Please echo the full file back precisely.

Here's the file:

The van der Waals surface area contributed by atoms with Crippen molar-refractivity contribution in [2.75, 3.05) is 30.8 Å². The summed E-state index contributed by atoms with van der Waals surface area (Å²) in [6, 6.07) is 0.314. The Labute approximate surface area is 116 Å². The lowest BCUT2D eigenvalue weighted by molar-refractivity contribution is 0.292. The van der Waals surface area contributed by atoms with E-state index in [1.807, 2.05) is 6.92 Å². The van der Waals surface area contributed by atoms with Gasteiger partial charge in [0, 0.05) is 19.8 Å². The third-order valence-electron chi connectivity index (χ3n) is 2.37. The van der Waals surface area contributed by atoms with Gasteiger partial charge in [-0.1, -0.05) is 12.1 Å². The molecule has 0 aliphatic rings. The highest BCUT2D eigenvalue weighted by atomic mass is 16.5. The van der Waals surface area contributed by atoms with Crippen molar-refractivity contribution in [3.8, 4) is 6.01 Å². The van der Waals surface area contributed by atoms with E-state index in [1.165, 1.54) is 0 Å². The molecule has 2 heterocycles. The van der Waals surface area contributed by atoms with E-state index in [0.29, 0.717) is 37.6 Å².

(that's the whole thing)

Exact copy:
The van der Waals surface area contributed by atoms with Crippen molar-refractivity contribution in [2.75, 3.05) is 30.8 Å². The summed E-state index contributed by atoms with van der Waals surface area (Å²) in [6, 6.07) is 0.314. The Labute approximate surface area is 116 Å². The lowest BCUT2D eigenvalue weighted by molar-refractivity contribution is 0.292. The van der Waals surface area contributed by atoms with E-state index in [1.807, 2.05) is 6.92 Å². The van der Waals surface area contributed by atoms with Gasteiger partial charge in [0, 0.05) is 19.8 Å². The third-order valence-electron chi connectivity index (χ3n) is 2.37. The van der Waals surface area contributed by atoms with Gasteiger partial charge in [-0.1, -0.05) is 12.1 Å². The molecule has 0 aliphatic rings. The highest BCUT2D eigenvalue weighted by atomic mass is 16.5. The van der Waals surface area contributed by atoms with Crippen molar-refractivity contribution in [3.8, 4) is 6.01 Å². The van der Waals surface area contributed by atoms with E-state index in [1.165, 1.54) is 0 Å². The molecule has 2 heterocycles. The van der Waals surface area contributed by atoms with E-state index in [0.29, 0.717) is 37.6 Å².